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June 17, 2021 Article 3 min read

Unless legislative action is taken before December 31, a provision in the Tax Cuts and Jobs Act will take effect that requires Section 174 research expenses be amortized over multiple years instead of deducted in the year incurred. Learn more.

Business professional leaning on a railing in a hallway.Effective Jan. 1, 2022, a provision of the Tax Cuts and Jobs Act (TCJA) is set to take effect and, unless legislative action is taken to change the provision, it will create a significant change to the treatment of research and experimental expenditures under Section 174 of the IRC (Sec. 174 expenses).

Historically, businesses have had the option of deducting Sec. 174 expenses in the year incurred or capitalizing and amortizing the costs over five years. However, the new TCJA provision eliminates this option and will require:

  • Sec. 174 expenses associated with research conducted in the United States to be capitalized and amortized over a five-year period.
  • Sec. 174 expenses associated with research outside of the United States to be capitalized and amortized over a 15-year period.

For example, if a business spends $100 on domestic research activities in 2021, it can deduct the full $100 of Sec. 174 expenses in 2021. But, starting in 2022, $100 spent on research will be deducted incrementally over a five-year period. The reduction of currently allowable deductions could lead to a possible unexpected increase in taxable income, especially in the first few years that these rules apply. 

Distinguishing between Sec. 174 expenses and the R&D credit

At first glance, one might think that this change only applies to businesses that claim an R&D credit. But it’s important to note that Sec. 174 expenses and the R&D tax credit are two distinct concepts. While all R&D credit expenses must qualify as a Sec. 174 expense, not all Sec. 174 deductible expenses need to meet R&D credit requirements. Businesses often have Sec. 174 expenses even if they don’t claim R&D tax credits.

But it’s important to note that Sec. 174 expenses and the R&D tax credit are two distinct concepts.

While it’s relatively easy for a business to see if they’ve claimed the R&D credit (tax returns will include IRS Form 6765), current tax forms often don’t clearly report the total amount of Sec. 174 expenses. Due to some ambiguity in the tax rules, Sec. 174 expenses often end up lumped into a business’s other reported current deductions.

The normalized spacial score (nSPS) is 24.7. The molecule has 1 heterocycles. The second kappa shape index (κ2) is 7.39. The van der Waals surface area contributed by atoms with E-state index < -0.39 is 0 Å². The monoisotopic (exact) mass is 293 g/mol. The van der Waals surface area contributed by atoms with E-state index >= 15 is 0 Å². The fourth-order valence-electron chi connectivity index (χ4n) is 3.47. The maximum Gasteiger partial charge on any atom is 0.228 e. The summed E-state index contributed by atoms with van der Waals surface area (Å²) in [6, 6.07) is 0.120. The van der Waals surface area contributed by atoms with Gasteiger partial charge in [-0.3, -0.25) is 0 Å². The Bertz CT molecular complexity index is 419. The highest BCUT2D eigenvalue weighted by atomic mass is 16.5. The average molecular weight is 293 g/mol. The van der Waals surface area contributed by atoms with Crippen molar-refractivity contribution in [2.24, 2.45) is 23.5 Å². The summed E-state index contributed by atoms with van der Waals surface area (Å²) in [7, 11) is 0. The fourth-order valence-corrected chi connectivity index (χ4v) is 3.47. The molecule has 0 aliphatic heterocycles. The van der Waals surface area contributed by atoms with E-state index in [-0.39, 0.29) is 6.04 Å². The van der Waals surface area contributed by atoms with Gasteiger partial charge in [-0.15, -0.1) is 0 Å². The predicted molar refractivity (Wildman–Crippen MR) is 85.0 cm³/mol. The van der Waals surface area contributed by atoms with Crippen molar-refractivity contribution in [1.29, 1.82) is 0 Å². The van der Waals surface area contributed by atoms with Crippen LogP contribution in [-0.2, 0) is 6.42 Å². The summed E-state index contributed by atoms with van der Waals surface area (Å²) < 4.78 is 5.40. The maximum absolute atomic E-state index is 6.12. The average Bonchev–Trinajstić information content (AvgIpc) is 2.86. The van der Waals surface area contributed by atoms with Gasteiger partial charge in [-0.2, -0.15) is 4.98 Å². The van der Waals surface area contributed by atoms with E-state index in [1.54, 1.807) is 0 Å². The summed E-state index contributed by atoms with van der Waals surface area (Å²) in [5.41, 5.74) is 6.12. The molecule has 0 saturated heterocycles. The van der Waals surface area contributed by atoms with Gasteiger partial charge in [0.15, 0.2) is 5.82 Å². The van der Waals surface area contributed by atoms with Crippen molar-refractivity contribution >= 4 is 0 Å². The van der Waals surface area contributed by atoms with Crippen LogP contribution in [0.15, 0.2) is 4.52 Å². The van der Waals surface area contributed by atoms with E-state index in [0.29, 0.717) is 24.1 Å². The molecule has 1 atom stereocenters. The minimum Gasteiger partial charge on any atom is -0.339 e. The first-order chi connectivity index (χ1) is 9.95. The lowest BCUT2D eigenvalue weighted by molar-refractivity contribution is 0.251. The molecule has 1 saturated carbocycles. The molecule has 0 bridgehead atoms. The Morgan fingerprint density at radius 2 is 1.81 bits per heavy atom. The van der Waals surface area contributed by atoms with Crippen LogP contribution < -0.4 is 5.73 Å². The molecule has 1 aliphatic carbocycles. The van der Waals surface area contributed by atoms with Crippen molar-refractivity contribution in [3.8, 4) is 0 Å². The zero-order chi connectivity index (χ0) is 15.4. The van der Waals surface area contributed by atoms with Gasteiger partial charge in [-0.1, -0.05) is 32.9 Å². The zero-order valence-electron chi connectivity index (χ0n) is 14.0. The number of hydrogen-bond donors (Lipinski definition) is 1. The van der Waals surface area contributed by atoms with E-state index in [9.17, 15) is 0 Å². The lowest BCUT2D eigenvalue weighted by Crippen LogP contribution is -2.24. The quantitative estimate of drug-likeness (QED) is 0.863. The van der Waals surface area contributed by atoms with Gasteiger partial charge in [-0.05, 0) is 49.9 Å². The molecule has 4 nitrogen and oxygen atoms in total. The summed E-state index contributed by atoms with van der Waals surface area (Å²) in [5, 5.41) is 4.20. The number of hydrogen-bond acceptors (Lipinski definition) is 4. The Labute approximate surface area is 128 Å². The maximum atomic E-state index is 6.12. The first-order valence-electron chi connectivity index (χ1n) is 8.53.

Following are two key reasons that a business may have Sec. 174 expenses, whether they were reported as such or not, to claim an R&D credit:

  • First, the Sec. 174 expense may not qualify for the R&D credit. The R&D credit calculation focuses on direct research expenses, such as the wages paid, supplies purchased, and amounts paid for the use of contractors. Sec. 174 includes these amounts as well, but also permits deductions for certain indirect research expenses, such as facilities costs and depreciation, which are specifically excluded from the R&D credit calculation.
  • Second, the R&D credit is a credit for increasing research activities. Businesses will only generate a credit in years when qualified spending exceeds a certain baseline. Under current law, Sec. 174 costs are deductible in the year incurred, without having to exceed any threshold amount. So, in some years, a business might incur Sec. 174 deductible costs that would also qualify for the R&D credit calculation, but not have enough of those costs to exceed the required baseline and generate a credit.

Next steps for Sec. 174

It’s important that every business start reviewing Sec. 174 research costs that may or may not have been deducted in recent years to determine the potential impact on projected taxable income in 2022 and beyond. For many, that will mean identifying and tracking these costs for the first time.

Multinational businesses that incur research expenses in different countries will need to identify not only the money spent, but also the location where it was spent in order to properly track whether the expenses are subject to the five-year versus 15-year amortization period. On the bright side, these reviews may also identify opportunities to amend recent tax returns to capture unclaimed R&D tax credits. 

Stay tuned

Keep in mind that there are large organizations, including Fortune 100 companies, lobbying to restore current-year deductibility of Sec. 174 before this provision goes into effect. This position has bipartisan support in Washington, but also carries a high price tag. For those who remember the R&D credit’s decades-long struggle, it’s worth noting that this provision could wind up getting a similar treatment — delayed implementation for a year or two at a time in order to reduce the budget impact of a full elimination.

To learn more about how the amortization of Sec. 174 expenses could affect your business and for updates on the status of attempts to change the law, please contact your Plante Moran advisor. 

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